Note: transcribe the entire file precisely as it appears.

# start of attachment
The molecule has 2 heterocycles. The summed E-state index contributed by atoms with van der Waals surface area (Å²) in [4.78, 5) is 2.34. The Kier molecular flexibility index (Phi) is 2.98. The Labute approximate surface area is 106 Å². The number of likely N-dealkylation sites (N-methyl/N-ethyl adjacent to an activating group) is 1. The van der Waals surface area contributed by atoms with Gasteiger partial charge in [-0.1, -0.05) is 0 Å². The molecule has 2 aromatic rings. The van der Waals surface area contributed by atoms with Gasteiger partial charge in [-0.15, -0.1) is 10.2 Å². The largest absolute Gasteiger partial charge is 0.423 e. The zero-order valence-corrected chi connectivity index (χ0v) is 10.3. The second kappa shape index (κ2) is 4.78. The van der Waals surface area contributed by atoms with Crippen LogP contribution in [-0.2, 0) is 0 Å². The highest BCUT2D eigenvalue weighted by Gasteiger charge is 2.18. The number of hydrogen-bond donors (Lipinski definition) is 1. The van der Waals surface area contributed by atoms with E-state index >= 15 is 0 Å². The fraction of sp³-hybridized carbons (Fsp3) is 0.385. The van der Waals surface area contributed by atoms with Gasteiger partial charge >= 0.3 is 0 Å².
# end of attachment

The molecule has 2 heterocycles. The summed E-state index contributed by atoms with van der Waals surface area (Å²) in [4.78, 5) is 2.34. The Kier molecular flexibility index (Phi) is 2.98. The Labute approximate surface area is 106 Å². The number of likely N-dealkylation sites (N-methyl/N-ethyl adjacent to an activating group) is 1. The van der Waals surface area contributed by atoms with Gasteiger partial charge in [-0.1, -0.05) is 0 Å². The molecule has 2 aromatic rings. The van der Waals surface area contributed by atoms with Gasteiger partial charge in [-0.15, -0.1) is 10.2 Å². The largest absolute Gasteiger partial charge is 0.423 e. The zero-order valence-corrected chi connectivity index (χ0v) is 10.3. The second kappa shape index (κ2) is 4.78. The van der Waals surface area contributed by atoms with Crippen LogP contribution in [-0.2, 0) is 0 Å². The highest BCUT2D eigenvalue weighted by Gasteiger charge is 2.18. The number of hydrogen-bond donors (Lipinski definition) is 1. The van der Waals surface area contributed by atoms with E-state index >= 15 is 0 Å². The fraction of sp³-hybridized carbons (Fsp3) is 0.385. The van der Waals surface area contributed by atoms with Gasteiger partial charge >= 0.3 is 0 Å².